is one of the greatest teachers of Western culture? (Don't
worry, I won't get dogmatic here...) Socrates gave us the
socratic method as a teaching tool, and Jesus gave us the parable,
which is certainly metaphoric, if nothing else. Although Jesus
focused on religious/moral teaching, we cannot deny the facility
of his use of parables (and therefore metaphor) to instruct.

Fourth (and most subjective), is the *power* of metaphor. To give
an example of what I mean, I will say that I am on "sabbatical"
from business, and am in the process of re-evaluating my
philosophy, values, beliefs, etc. During this time I have found
myself falling back on metaphor time and time again. In my quest
for a revised set of core beliefs, I keep coming back to the idea
of growth and learning (which gives you a clue as to why I
subscribed to this list). It seems to me that if we are to remain
happy and productive as individuals and as a society, we must
continue to learn and grow, and that this is a fundamental truth
that cannot be ignored. I cannot tell you Charles, how many times
in the past month or so that I have been reminded of Jesus'
parable of the talents ('talent' here is a monetary unit, for
those of you not familiar with the parable). In my new-found
interpretation of it, this little story (Matthew 25:14-30)
encourages personal/organizational growth and learning, and
discourages stagnation.

Now, during the past month or so, I have gained a lot of strength
from my mental image of the parable of the talents without having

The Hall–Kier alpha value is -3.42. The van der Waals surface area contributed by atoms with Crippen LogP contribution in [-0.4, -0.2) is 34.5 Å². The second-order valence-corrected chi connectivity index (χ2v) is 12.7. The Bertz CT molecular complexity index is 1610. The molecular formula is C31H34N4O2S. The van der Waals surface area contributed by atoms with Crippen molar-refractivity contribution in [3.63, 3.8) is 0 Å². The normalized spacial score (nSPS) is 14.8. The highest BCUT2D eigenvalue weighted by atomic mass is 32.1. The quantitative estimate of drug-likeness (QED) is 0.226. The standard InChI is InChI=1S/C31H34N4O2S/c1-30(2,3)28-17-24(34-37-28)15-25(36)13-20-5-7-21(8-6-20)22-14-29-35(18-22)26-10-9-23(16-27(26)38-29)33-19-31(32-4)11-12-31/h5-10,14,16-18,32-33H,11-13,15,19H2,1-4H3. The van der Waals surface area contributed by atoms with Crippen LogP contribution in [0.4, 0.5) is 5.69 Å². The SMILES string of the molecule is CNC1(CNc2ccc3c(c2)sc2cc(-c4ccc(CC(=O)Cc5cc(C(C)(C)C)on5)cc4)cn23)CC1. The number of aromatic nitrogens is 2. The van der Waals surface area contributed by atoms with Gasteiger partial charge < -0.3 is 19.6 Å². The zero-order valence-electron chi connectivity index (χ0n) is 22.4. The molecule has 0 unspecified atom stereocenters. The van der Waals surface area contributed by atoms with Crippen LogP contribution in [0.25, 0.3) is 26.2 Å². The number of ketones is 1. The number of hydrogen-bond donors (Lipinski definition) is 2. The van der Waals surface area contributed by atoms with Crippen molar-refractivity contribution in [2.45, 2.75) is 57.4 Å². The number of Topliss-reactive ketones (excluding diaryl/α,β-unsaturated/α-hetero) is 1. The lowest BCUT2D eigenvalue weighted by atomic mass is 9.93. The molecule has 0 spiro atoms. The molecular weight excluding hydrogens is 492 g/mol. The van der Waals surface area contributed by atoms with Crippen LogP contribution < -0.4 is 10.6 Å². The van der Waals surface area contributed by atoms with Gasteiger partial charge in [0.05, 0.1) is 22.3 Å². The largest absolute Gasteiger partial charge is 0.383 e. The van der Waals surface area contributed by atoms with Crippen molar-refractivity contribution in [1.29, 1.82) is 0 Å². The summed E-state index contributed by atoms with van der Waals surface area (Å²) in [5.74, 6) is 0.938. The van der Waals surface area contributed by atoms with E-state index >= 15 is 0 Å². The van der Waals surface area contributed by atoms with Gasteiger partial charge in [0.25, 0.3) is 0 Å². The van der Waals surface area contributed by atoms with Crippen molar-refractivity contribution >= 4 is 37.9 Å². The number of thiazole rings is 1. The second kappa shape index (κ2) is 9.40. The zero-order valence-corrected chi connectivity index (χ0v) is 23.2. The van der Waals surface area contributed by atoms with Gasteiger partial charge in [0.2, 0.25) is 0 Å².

to go back to the source (point one). Also, I have seen a new
facet of this metaphor (I'd always taken it rather dogmatically
and negatively), which has brought me to a deeper understanding of
myself and my *raison d'etre* (point two). Today, however, in
preparation of writing this post, I took the time to go back to
read the parable itself, and when I did, I experienced
indescribable raw emotion. It was then that I realized that I had
been experiencing this *power* all along, simply through the
mental image, and indeed this was the source of the strength that
I gained. I dare say Charles, that when I read your post again in
twenty-five years, it will still be well-written, but it will not
have the *power* that this simple, imprecise parable has for me
after having its images in my head for twenty-five years.

Charles, is "a world looking for efficiency and economy in one's
purpose" really what we want *all the time*? I am dearly afraid
that in our unending search for "efficiency and economy", we may
*lose* rather than find that for which we *ultimately* search. I
believe it is this undefined *power* that we receive from metaphor
(and admittedly from other sources) that gives us the impetus to
press on in our journey even though we sometimes think that we are
too weary to continue. I beseech and implore that we do not
*completely* eliminate metaphor from our repertoire (including
instructional, business and technical writing), but that we
continue to use it as a tool to encourage learning and growth.

Peace and blessings to all in the coming New Year(s),

Barton Stanley